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Bank of England warns Greek crisis could trigger broader market problems
[LONDON] The Bank of England said it stands ready to "take any actions required" after Greece's rapid economic slide in just the past few days.
Greece became the first advanced economy to default on a loan to the International Monetary Fund on Tuesday after the government broke off talks with its creditors and shut down banks.
The Bank of England's warning in a half-yearly review of risks by its Financial Policy Committee echoes one from British finance minister George Osborne earlier on Wednesday. "The situation remains fluid. The FPC will continue to monitor developments, and remains alert to the possibility that a deepening of the Greek crisis could prompt a broader reassessment of risk in financial markets," the BoE said.
The BoE said British banks' direct exposure to Greece was"very small", but that their exposure to other peripheral euro zone economies amounted to the equivalent of 60 per cent of the core reserves that they hold against losses.
The BoE listed five other major risks: a lack of market liquidity, Britain's record current account deficit, the housing market, ballooning misconduct fines for banks and their vulnerability to malicious hackers.
The Financial Policy Committee has mostly focused on Britain's banks since it was set up after the financial crisis forced taxpayers to rescue several lenders.
But on Wednesday the risk watchdog said it was broadening its focus to look at dangers posed by financial markets, especially the reduced amount of liquidity, which makes it harder for investors to offload shares and bonds when markets fall sharply.
The past year has seen significant volatility in normally-safe assets such as British, German and American government bonds, the last of which was dubbed the 'taper tantrum'.
The BoE said that the pricing of a number of securities seemed to assume they could always be readily sold, even at times of market stress. "Compensation for bearing credit and liquidity risk in some markets has declined by more than may be warranted by the future economic and financial environment," the BoE said.
Financial instability could result if a lack of liquidity made it harder for banks, companies and households to borrow, the BoE said.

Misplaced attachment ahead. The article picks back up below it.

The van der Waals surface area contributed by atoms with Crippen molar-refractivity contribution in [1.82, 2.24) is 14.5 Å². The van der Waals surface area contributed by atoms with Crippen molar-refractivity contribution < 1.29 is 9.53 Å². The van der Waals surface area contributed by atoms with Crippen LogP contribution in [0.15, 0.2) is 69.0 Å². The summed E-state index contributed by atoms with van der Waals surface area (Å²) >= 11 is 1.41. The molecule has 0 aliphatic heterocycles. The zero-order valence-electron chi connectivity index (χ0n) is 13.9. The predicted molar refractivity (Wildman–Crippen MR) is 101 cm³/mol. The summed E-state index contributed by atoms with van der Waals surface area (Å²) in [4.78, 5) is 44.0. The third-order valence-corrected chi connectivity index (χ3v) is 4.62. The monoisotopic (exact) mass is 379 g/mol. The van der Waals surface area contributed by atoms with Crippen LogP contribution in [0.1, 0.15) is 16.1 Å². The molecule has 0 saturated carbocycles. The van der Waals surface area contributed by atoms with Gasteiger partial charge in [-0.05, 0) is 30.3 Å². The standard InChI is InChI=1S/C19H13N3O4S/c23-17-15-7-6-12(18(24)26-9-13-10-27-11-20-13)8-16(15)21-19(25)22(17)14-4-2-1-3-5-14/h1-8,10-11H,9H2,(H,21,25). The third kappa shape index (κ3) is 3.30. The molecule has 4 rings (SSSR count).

Central bankers and regulators will take a closer look at investment funds' and companies' exposure to market illiquidity.
Policymakers worry that when interest rates begin rising, the bond market will lack the capacity or liquidity to cope with a rush for the exits by investors.
Banks have scaled back on market-making, or being willing to take on buy and sell orders from investors at any time, blaming more costly capital requirements on holding inventories of bonds introduced after the financial crisis.
Market regulators have said that asset managers already have the tools to cope with a surge in redemptions, such as imposing penalty charges or even suspending withdrawals entirely.
BoE Deputy Governor Andrew Bailey has said central banks could step in as market makers of last resort.
The FPC also said on Wednesday that the fines faced by banks for misconduct had risen to a level which undercuts public trust in the sector and threatens stability. This year's 'stress test'of top British lenders will check whether banks have been open enough about the scale of future fines they may face for malpractice.
Banks will also face regular tests of their defences against and ability to recover from cyber-attacks.
High levels of debt had become slightly less of a problem in Britain's housing market, but the BoE said lending curbs imposed last year remained necessary, and said it still wanted the government to give it powers to regulate lending to small landlords.
BoE Governor Mark Carney is due to present the half-yearly report at a news conference starting at 0930 GMT, when he is likely to face questions about Britain's vulnerability to Greece's deepening debt crisis.